Diving with tiger sharks in the Bahamas will pump your adrenaline up to a whole new level. What a lot of scuba divers may not realize is that they can get this thrill of being in the water with tiger sharks every year between October and January at Cat Island.
Continue reading to learn more about tiger sharks and what makes them so special, as well as where you can scuba dive with them in the Bahamas and what you should expect during a scuba diving expedition that puts you face-to-face with these large and formidable Apex predators.
Photo Credit: WIlly Volk
About Tiger Sharks
Tiger sharks are very large predators that can reach lengths of about 5 meters, or 16 feet. This species is typically found in temperate and tropical waters around the world, and what makes their appearance unique is the set of dark stripes on their bodies, which also makes them easy to recognize when in the water.
Tiger sharks hunt mostly at night, so be sure to dive with them only during the day, when they will be much more calm and less dangerous. They are also typically solitary in nature.
They consume a wide variety of marine species, from crustaceans and squid, to sea turtles and sea snakes, as well as dolphins, smaller sharks, seals, and birds, and, of course, fish.
These animals will even munch on garbage that ends up in the waters where they feed, which is another great reason to avoid littering and to keep the oceans as clean as possible.
For this reason, if you do get the chance to dive with them, make sure you take it all in because they may not be around someday.
Where to Dive with Tiger Sharks in the Bahamas
The water is clear and calm, making it perfect for diving calmly and always being focused and aware of what is going on around you, which is vitally important when scuba diving with these sharks. Don't forget to take your underwater camera gear with you to take photos and videos of these sharks in their natural surroundings.
The really great thing about Tiger Beach is the fact that you will be able to have a tête-à-tête with a variety of other shark species as well when scuba diving Tiger beach in the Bahamas. These include Caribbean reef sharks, lemon sharks, hammerhead sharks, nurse sharks, and more.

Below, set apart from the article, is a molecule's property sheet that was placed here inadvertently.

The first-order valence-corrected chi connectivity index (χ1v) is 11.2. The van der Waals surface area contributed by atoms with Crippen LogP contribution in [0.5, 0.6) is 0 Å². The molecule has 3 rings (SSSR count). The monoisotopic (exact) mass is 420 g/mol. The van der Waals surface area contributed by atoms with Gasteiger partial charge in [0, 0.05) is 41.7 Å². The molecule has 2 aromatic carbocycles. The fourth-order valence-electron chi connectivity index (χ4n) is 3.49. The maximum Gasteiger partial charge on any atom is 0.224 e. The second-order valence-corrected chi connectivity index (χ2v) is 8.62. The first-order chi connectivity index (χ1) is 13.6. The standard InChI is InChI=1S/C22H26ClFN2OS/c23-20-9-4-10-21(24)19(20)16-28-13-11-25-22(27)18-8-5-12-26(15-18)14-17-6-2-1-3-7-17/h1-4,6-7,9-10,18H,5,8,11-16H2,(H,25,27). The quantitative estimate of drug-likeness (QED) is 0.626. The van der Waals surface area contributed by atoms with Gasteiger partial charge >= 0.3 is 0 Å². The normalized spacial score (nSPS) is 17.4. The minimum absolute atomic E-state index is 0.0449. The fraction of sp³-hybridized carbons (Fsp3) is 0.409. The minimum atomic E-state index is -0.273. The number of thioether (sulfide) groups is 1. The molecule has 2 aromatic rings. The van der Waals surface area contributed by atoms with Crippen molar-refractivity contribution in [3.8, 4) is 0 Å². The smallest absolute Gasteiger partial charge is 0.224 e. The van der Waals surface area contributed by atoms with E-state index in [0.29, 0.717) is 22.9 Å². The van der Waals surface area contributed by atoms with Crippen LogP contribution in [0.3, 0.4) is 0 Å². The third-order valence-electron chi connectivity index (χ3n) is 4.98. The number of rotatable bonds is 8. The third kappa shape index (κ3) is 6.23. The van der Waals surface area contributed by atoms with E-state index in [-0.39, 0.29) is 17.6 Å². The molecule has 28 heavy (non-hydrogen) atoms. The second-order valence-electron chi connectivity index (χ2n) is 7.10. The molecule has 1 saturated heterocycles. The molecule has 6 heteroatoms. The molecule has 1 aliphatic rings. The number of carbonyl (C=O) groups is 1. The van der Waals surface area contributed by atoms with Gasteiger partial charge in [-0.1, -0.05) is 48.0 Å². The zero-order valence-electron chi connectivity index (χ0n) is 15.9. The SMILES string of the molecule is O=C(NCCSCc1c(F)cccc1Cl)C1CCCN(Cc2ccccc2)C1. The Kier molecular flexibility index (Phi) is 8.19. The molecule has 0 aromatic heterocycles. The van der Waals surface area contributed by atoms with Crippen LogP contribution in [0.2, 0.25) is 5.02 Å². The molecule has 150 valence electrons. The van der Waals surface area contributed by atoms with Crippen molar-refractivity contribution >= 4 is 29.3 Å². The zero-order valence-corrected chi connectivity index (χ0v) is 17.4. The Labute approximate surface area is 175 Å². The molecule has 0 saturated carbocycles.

So you may want to refresh your memory on how these individual species look so that you can readily recognize them if you come across them during your dive.
Planning a scuba trip to go diving with Tiger Sharks? Then you should download the ultimate scuba dive checklist just like 5000+ other divers already so you will not forget to bring anything.
The best time to dive with Tiger sharks in the Bahamas?
The tigers of the Bahamas come back to their breeding grounds during winter. This means the best time to encounter these Apax predators is between October and January.
Photo Credit: Kevin Bryant, DMD
What to Expect
The Bahamas have appointed the waters surrounding their islands as marine sanctuaries, so you can rest assured that when you scuba dive in search of tiger sharks, you will be in a untouched environment that has been preserved to assist the survival of these and other creatures in the area.
In addition to getting close to tiger sharks during your dive, you will also have the opportunity to view a variety of hard and soft corals, among a few other tropical fish that you might find swimming alongside the sharks themselves.
How to Stay Safe
In order to stay safe around tiger sharks, or any other potentially dangerous shark species for that matter, head out on your expedition with a local and experienced dive crew that will not only know how to quickly locate the sharks but will also give you the instructions you need to enjoy the experience without disturbing these animals.
What are your thoughts about diving with Tiger sharks? Let us know in the comments below
Planning a scuba trip to go diving with Tiger Sharks? Then you should download the ultimate scuba dive checklist just like 5000+ other divers already so you will not forget to bring anything. Article written by Rutger Thole who is an avid scuba diver and loves to travel, dive and write about scuba diving. Based in Amsterdam he runs bookyourdive.com and at least twice a year he plans a dive trip of the beaten track.